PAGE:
April 18, 2018 11:32 pm at 11:32 pm #1508566frumnotyeshivishParticipant
“Can there be an executive without a state?” An excellent and fundamental question. Inasmuch as an institution “does,” in theory, the executive would be the part that is “doing.” I think.
The legislative from Sinai idea is that the law is divinely originated, not man-made. While we still inherently (must) have a power to interpret, the power to enact, these days, is not clear, and would only be within the rigid rubric from Sinai.
Involved laypersons would be the non-rabbis, who are trying to act upon the rabbinic interpretation of the laws from Sinai and regulations added thereafter.
Obviously this is a whimsical and theoretical discussion. But aren’t these fundamental structures important to define?April 19, 2018 1:05 am at 1:05 am #1508618
Frum, every organized Jewish community has the power to make takkanot for that community (Rema CH 2). The autonomous Jewish communities in pre-Napoleonic Europe had elected councils (the Maharil, among others, discusses who has the right to vote and be elected) which made laws (interestingly the book Juspa of Worms brings down that his job as shamash included assessing and collecting taxes – he would walk into people’s homes and make his assessments on the basis of their lifestyles). In Poland-Lithuania the Council of the Four Lands formed a national Jewish government. It was called the Jewish Sejm. The rabbanim exercised judicial functions, including judicial review.April 19, 2018 8:14 am at 8:14 am #1508663JosephParticipant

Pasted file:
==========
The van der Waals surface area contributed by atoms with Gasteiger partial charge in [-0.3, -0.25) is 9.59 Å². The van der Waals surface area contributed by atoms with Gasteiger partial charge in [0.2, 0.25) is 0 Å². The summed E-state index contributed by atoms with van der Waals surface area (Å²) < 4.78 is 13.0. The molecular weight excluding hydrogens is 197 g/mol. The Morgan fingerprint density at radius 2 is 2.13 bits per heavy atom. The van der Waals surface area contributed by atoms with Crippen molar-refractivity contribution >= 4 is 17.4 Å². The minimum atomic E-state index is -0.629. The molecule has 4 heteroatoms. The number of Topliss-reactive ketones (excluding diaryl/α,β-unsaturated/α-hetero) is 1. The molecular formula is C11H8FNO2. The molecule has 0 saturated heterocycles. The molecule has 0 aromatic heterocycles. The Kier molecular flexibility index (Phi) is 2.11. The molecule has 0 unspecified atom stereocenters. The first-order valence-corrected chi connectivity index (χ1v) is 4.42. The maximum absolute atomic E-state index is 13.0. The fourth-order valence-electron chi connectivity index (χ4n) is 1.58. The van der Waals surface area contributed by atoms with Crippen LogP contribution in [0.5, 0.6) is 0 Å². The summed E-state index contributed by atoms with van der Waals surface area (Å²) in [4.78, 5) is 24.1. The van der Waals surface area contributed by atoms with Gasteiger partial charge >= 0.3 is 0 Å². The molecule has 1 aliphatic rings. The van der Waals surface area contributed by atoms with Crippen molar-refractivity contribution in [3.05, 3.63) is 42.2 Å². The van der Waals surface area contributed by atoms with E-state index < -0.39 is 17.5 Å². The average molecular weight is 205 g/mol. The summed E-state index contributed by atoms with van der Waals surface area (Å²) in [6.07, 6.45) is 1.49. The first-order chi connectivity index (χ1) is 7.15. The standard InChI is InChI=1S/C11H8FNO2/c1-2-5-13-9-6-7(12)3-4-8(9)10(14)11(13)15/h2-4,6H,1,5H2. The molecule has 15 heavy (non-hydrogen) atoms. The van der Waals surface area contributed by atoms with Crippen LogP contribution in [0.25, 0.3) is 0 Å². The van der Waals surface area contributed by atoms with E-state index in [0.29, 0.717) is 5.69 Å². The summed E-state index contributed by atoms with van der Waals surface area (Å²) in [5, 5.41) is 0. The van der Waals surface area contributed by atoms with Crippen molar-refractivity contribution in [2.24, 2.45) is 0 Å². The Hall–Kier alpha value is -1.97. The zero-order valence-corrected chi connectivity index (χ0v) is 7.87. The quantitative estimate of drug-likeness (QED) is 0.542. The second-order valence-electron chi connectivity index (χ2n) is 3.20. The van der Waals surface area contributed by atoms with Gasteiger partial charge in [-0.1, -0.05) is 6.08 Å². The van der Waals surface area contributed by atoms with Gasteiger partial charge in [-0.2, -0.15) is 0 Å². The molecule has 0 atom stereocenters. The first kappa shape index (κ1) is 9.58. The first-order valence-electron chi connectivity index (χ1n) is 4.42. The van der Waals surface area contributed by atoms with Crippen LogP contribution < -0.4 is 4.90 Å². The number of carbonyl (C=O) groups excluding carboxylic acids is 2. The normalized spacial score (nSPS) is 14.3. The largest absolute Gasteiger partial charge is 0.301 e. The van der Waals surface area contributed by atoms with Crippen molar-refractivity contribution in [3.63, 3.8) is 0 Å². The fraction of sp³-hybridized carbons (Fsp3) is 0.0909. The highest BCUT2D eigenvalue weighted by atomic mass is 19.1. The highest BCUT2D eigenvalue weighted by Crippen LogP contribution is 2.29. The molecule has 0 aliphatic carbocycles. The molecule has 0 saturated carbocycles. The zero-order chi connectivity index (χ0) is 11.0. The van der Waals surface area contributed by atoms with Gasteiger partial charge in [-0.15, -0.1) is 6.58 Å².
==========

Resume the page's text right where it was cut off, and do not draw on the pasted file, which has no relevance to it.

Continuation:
Stop trying to reinvent Judaism to fit Western constructs. Judaism is a monarchy and certainly not a democracy.April 19, 2018 10:10 pm at 10:10 pm #1509101frumnotyeshivishParticipant
Joseph- who is the current monarch?
Also, AviK do we have organized communities in the US?
European concepts allowed for secular government recognition of quasi-independent religious authority. Our US constitution, as currently understood, I believe, forbids such etablishment of religion.April 20, 2018 8:03 am at 8:03 am #1509149
Joseph, the Netziv (He’emek Devar Devarim 17:14) says:
“ואמרת: אשימה עלי מלך” – אין הפירוש “אמירה” כמשמעו בפה, אלא כלשון (דברים יב כ): “ואמרת אוכלה בשר”וכדומה.
אכן, לפי לשון זה היה במשמע שאין זה מצווה במוחלט למנות מלך אלא רשות, כמו ‘ואמרת אוכלה בשר’; והרי ידוע בדברי חז”ל דמצווה למנות מלך! ואם כן, למה כתיב ‘ואמרת’?
ונראה, דמשום דהנהגת המדינה משתנה, אם מתנהג על פי דעת מלוכה או על פי דעת העם ונבחריהם, ויש מדינה שאינה יכולה לסבול דעת מלוכה, ויש מדינה שבלא מלך הרי היא כספינה בלי קברניט, ודבר זה אי אפשר לעשות על פי מצוות עשה, שהרי בעניין השייך להנהגת הכלל נוגע לסכנת נפשות שדוחה מצוות עשה, משום הכי לא אפשר לצוות בהחלט למנות מלך, כל זמן שלא עלה בהסכמת העם לסבול עול מלך, על פי שרואים מדינות אשר סביבותיהם מתנהגים בסדר יותר נכון, או אז מצוות עשה לסנהדרין למנות מלך…
ומשום הכי כתיב ‘ואמרת’, שיהא העם מבקשים כך, אז ‘שום תשים’.
ומכל מקום, אין סנהדרין מצווים עד שיאמרו העם שרוצים הנהגת מלך, ומשם הכי כל משך שלוש מאות שנה שהיה המשכן נבחר בשילה לא היה מלך, והיינו שלא היה בזה הסכמת העם.
Not only is the public’s acceptance necessary to appoint any official (Berachot 55a) but they can also even recall a king (Yerushalmi Chaggiga 3:2 and Responsa Avnei Nezer YD 312:15). Thissi quite democratic.
Frum, the government may not give official status to any religious group. However, actually prohibiting voluntary communities would violate the Free Exercise clause. A law banning an Sharia courts was struck down by the Tenth Circuit (Awad v. Ziriax, et al, No. 10-6273 (10th Cir. 2012)). This would also apply to establishing battei din to adjudicate disputes. Basically, the government may neither help nor hinder religion.April 25, 2018 2:14 pm at 2:14 pm #1511052Eli51Participant